afrol News, 9 April - The strongly harmful practice of female genital mutilation (FGM) is effectively being fought in Ethiopia's Afar region. Anti-FGM campaigns are supported by Muslim religious leaders, clan leaders and now even circumcisers themselves.
A smile formed on Dohra Ali's face when she recalled what her eldest daughter asked her a couple of years ago. "Mother, is there a place in this world where FGM is not practised where I could go to?" At the time, the question came as an affront to Dohra, who was herself one of the women in the community who did the cutting.
Thinking back, Dohra says the words of her daughter were prophetic. A campaign to abandon female genital mutilation was begun in the region right about that time - in the year 2000. The campaign was mainly spearheaded by religious leaders, who worked tirelessly to inculcate an understanding among their more conservative counterparts, clan leaders and the community at large that the practice is not supported by Islam. This came as news to many, who had grown up with the idea that it was a religious requirement.
Dohra was fiercely opposed to the campaign at the beginning. However, she was persuaded later on when the religious leaders held discussions with her community and condemned the practice. Once she learned that it did not have the backing of Islam, Dohra resolved to spare her five daughters from the ordeal and to stop her own practice. Despite ridicule by some members of her community, Dohra went ahead and joined the anti-FGM campaign.
The campaign continued for six years, culminating in a conference in 2006 where consensus was reached to totally abandon FGM in the region, one year after the Ethiopian parliament had criminalised the practice. The conference involved government officials of the regional government and religious and clan leaders, but also the UN Population Fund (UNFPA).
The Afar region, one of the hottest and driest places on earth, ranks second in the prevalence of FGM in Ethiopia after the Somali Region, with prevalence rates of 74 and 92 percent, respectively, according to the Demographic and Health Survey conducted in 2005.
UNFPA joined local efforts in 2006, establishing an anti-FGM project. The core strategy of the programme was "to gain the support of an initial core group, which decides to abandon the practice and then helps mobilize a sufficient number of people to facilitate a tipping point – enough of a consensus to create a rapid social shift on the norm," according to the UN agency.
"Community dialogue was identified from the outset as a pivotal tool for mobilising community support," UNFPA adds. A local conference was held in 2009, where regional, district, and sub-district authorities took part and reached a unanimous agreement to support and facilitate community dialogue in their communities. They also pledged to play an exemplary role in their community by not mutilating their own children.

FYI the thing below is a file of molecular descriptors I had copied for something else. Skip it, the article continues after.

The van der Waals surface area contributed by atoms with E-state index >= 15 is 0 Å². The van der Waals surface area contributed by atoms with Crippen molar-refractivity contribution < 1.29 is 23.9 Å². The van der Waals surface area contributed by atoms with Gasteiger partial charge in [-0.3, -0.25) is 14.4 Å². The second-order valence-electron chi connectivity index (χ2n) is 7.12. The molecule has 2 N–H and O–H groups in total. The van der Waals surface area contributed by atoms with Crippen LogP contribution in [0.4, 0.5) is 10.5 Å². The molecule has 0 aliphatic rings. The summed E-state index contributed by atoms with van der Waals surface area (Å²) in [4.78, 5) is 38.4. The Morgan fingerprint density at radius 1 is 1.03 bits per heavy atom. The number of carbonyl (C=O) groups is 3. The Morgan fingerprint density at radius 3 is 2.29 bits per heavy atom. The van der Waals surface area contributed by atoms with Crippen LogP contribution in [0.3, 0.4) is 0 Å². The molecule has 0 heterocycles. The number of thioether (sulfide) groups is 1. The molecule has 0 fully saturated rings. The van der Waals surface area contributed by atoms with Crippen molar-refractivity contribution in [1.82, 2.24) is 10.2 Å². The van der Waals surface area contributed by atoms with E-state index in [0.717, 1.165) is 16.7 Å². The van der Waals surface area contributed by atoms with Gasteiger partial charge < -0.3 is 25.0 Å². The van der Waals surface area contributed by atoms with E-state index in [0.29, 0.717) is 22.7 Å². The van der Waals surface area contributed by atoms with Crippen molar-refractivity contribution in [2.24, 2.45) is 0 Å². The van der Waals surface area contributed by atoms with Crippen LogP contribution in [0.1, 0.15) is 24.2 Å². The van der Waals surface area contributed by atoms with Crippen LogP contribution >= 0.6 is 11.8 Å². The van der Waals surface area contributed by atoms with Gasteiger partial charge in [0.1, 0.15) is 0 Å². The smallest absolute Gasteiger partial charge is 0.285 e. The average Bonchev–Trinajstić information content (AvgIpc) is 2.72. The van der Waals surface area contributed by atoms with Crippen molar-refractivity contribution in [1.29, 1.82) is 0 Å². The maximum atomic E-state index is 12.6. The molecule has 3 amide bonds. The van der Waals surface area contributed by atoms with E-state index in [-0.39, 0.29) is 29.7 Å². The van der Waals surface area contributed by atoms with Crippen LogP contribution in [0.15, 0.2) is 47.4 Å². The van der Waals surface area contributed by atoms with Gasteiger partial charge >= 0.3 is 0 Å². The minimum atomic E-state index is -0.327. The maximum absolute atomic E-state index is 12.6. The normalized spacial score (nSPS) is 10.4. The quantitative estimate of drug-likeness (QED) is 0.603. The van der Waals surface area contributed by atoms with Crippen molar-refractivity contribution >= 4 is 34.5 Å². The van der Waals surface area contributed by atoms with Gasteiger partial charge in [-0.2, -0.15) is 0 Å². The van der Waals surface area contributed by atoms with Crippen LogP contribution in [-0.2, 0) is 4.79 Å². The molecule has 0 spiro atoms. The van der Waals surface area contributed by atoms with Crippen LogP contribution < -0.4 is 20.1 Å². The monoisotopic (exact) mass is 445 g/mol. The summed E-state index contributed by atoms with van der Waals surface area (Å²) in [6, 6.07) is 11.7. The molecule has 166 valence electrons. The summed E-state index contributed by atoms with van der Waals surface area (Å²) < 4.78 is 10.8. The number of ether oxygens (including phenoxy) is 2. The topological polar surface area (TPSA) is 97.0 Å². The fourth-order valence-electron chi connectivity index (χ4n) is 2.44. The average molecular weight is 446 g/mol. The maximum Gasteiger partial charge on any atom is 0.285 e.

Administrators, clan and religious leaders and former circumcisers were given training, which covered FGM/C’s relationship to Islam, its effect on health, and the legal rights of women and children. Once trained, these "community dialogue facilitators" were entrusted with the task of disseminating information and knowledge among community members during the community dialogue sessions. Hundreds of such sessions have taken place.
"Despite the extensive system put in place to implement and monitor the programme, a few instances of parents continue to have their daughters cut have been uncovered," UNFPA reports. But the village anti-FGM committees diligently report these cases and the offenders receive punishment for violations. Still, reports had shown that some circumcisers who were brought to justice were released with a pardon, though there is no such provision.
Nevertheless, early indications had shown that the programme "is bearing impressive results," UNFPA says. According to Ato Asmelash Woldemariam, Executive Director of the Rohi Weddu Pastoralist Women Development, the number of uncircumcised girls in the six districts of intervention has reached 4,000. This is unprecedented in the region, where tradition holds that "an uncircumcised woman is one who is waiting for her day of circumcision or one who has already passed away," says Ato Asmelash.
It is expected that two of the intervention districts of the Afar project, Awash Fentale and Amibara, will declare themselves free of FGM this year, according to Ato Asmelash.
"If funding is secured, the programme will be scaled up to include three more districts," UNFPA says. "In the meantime, the emphasis is on consolidating the success already achieved, by adding elements such as income-generating activities and literacy training, mainly targeting former circumcisers," the UN agency announced.
By staff writer
© afrol News